Court unconstitutionally conditions other branches of government

The highest court as a “counter-majority” power that has not been elected by the people should not condition what “constitutionally the democratic powers” ​​– legislative and executive – decide, says the author of this article. He points out that the President and Vice President of the Court travel the country proselytizing for justice instead of solving cases that fall within their jurisdiction. And as if that were not enough, they send Congress an obscene budget equivalent to 10 billion pesos per year per minister for their operation.

By Miguel Julio Rodríguez Villafañe

We are experiencing a serious break in the dynamics of the country’s basic institutional architecture.

Legislative and executive powers are neutralized in carrying out the tasks essential to the functioning of the Constitution and political parties without identity, diluted in coalitions that condition any agreement with a clear orientation in the policies of the State, for the common good. The appointment of the Mediator of the Nation 13 years ago; the appointment of the Attorney General of the Nation 5 years ago; the appointment of a replacement for the vacant position at the Supreme Court of Justice of the Nation almost a year ago; the replacement of the magistrates appointed, unduly, on a “provisional” basis (Bruglia and Bertuzzi), under the administration of Mauricio Macri; the need to reform the dynamics of the Supreme Court of Justice of the Nation (CSJN) and the fact that 25% of vacancies in national and federal justice are not filled; among other urgent aspects to be addressed, in a comprehensive manner, by all those responsible.

In this context, the highest court of the country was irregularly co-opted by Horacio Rosatti, current president of the Court and simultaneously president of the Council of the Judiciary of the Nation, which exercises the judicial public power. Additionally, along with Vice President Carlos Rosenkrantz, they both elected themselves to these positions for three years, from October 2021 to October 2024. An irregular elective meeting in which they voted for themselves with the collaboration of the other member Juan Carlos Maquéda. The other two members, Ricardo Lorenzetti and Minister Elena Highton of Nolasco, who resigned in November 2021, were not due to attend the meeting, as they should have been.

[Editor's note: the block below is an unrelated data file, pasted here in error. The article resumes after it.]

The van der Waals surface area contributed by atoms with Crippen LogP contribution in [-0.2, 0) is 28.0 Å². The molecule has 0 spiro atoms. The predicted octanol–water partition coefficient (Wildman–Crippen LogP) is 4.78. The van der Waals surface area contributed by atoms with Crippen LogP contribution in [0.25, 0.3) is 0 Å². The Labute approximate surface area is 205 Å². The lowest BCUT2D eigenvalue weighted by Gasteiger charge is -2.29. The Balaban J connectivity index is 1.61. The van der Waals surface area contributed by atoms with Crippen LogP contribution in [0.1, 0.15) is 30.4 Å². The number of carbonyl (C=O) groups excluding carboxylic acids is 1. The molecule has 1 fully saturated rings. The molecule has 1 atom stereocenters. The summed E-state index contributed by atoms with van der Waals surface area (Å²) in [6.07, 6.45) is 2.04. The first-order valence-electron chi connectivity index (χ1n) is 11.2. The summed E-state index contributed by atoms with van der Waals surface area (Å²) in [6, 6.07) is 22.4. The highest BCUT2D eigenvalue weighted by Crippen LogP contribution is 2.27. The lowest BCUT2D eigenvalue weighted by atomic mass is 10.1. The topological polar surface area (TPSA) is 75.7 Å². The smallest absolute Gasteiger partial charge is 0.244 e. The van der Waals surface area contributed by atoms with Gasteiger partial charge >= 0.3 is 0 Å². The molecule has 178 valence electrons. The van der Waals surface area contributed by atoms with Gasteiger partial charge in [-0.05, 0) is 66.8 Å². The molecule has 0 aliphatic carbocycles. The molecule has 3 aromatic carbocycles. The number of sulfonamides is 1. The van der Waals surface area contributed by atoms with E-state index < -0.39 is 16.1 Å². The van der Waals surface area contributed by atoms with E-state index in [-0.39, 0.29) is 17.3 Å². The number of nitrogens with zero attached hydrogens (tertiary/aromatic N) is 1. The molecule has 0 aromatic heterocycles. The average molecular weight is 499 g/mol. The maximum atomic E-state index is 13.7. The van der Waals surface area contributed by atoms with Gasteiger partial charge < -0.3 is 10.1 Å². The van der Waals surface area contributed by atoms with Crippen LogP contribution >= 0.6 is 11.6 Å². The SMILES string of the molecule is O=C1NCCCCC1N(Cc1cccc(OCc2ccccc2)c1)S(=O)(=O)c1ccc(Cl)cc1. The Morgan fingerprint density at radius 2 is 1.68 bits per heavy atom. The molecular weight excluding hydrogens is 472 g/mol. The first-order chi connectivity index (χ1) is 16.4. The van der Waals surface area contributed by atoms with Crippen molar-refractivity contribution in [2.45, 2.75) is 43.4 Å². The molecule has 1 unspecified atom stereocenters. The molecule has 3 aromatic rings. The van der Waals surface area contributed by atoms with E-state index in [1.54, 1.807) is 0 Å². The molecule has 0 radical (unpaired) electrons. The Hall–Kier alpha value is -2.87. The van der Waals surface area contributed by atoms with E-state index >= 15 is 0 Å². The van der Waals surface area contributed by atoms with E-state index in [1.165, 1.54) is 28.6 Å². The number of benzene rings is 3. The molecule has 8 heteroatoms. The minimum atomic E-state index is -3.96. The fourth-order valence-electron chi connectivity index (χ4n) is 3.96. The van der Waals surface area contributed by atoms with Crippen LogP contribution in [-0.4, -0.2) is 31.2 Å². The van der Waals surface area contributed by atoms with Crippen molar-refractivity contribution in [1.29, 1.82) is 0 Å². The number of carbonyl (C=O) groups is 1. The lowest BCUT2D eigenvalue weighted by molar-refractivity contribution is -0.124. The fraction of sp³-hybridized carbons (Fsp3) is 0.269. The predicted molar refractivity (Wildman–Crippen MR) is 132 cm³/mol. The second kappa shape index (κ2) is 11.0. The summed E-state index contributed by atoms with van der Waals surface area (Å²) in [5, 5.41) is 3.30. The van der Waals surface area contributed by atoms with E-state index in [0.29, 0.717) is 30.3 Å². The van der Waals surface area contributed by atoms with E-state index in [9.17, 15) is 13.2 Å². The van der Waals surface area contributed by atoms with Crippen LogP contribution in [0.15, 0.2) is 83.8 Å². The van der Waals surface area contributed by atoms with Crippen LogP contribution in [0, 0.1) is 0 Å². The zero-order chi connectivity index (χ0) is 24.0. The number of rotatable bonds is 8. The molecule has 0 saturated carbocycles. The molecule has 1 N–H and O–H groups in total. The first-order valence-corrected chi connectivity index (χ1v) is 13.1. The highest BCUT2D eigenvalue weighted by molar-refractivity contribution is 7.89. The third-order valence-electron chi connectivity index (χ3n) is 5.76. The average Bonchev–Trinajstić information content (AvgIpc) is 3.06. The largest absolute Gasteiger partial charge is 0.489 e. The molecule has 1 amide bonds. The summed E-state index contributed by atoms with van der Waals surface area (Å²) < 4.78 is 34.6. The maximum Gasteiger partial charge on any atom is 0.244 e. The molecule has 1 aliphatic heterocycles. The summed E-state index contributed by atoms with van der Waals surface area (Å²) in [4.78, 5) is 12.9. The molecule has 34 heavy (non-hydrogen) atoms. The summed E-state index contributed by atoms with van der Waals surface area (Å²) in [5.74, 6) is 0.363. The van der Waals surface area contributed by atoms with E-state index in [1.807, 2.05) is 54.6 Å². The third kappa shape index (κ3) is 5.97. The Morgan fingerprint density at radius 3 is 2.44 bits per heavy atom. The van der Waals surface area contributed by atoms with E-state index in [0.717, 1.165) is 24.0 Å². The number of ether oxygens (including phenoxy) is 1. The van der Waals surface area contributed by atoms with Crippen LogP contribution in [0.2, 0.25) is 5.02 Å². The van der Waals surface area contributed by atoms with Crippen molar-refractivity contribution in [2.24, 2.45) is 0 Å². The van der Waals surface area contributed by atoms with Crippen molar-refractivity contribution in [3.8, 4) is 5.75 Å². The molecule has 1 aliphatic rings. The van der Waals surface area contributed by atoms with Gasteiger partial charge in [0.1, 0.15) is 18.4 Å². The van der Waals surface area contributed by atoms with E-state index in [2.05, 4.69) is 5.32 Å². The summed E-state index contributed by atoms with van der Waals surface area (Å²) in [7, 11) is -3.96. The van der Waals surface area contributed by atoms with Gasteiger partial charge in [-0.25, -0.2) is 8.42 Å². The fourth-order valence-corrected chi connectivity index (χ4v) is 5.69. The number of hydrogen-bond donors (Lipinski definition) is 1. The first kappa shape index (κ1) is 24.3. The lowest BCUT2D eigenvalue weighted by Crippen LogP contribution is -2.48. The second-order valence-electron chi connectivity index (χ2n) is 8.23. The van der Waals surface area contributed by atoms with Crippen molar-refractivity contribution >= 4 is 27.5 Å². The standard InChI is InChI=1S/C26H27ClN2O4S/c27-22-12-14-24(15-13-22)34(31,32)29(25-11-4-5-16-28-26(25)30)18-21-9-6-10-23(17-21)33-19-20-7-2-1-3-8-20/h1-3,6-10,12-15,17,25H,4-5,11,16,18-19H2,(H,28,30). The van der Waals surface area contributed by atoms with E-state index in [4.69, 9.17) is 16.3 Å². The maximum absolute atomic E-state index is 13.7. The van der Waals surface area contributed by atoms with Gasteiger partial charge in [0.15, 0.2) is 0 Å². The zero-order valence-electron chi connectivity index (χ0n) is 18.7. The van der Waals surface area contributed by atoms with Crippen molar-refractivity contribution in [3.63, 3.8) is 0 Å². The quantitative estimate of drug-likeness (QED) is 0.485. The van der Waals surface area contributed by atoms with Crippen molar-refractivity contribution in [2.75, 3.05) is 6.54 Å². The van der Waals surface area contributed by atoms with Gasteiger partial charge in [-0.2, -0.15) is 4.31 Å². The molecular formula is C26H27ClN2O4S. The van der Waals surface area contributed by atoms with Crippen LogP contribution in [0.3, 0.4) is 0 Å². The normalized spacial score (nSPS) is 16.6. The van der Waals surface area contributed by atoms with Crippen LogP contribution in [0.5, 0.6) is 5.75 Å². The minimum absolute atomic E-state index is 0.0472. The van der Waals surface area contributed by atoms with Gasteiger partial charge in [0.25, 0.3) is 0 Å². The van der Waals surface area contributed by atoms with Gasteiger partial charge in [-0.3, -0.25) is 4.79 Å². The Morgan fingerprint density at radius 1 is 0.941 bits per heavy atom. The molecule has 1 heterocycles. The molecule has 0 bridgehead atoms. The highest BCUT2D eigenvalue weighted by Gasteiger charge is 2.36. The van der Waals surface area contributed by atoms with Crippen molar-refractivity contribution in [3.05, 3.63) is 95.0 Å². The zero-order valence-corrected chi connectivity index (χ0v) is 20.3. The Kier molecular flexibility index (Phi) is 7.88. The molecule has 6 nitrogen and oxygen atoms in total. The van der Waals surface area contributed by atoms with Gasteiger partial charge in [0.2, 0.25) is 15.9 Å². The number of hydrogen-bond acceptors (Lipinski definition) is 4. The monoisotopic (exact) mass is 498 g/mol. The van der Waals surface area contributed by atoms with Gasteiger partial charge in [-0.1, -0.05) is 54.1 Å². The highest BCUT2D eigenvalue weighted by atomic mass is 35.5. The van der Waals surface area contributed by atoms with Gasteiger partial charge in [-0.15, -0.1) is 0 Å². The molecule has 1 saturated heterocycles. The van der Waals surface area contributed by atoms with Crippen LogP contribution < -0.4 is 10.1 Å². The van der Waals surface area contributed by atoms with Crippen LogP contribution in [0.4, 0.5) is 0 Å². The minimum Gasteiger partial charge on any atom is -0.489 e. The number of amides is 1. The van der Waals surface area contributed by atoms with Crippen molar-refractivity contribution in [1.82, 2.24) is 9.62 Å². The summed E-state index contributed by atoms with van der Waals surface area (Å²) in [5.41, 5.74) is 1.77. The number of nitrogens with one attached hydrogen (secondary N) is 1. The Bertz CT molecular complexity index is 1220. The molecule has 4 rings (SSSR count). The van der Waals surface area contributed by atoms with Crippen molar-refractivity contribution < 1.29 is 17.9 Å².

At the same time, the President and Vice President of the Court recently traveled across the country, to proselytize the judiciary among judges and clearly show their arrogant power over other branches of government. These attitudes of the judiciary have no constitutional justification.

Thus, recently, at the closing of the XXII Meeting of Judges of Federal and National Oral Courts of Argentina, held in the city of Catamarca, on September 29 and 30, 2022, Horacio Rosatti said: “I believe that the profound reform judiciary, involving substantive and procedural aspects, will be the one that will have the consensus of the judiciary, because we have a lot to say. This is what we expect from the CSJN”. But afterwards, he conditioned his acceptance of the changes and declared: “As far as we can, we will make the necessary reforms”.

In other words, the CSJN unconstitutionally limited the other two democratic powers. It is one thing to consult the Court and it is quite another for the Court to threaten that, as a counter-majority power not elected by the people, it can condition what the democratic powers (the Congress and the Executive ) can constitutionally decide, and to add that they will carry out the regulations which will be dictated to them, to the extent of their possibilities and as long as they deem necessary.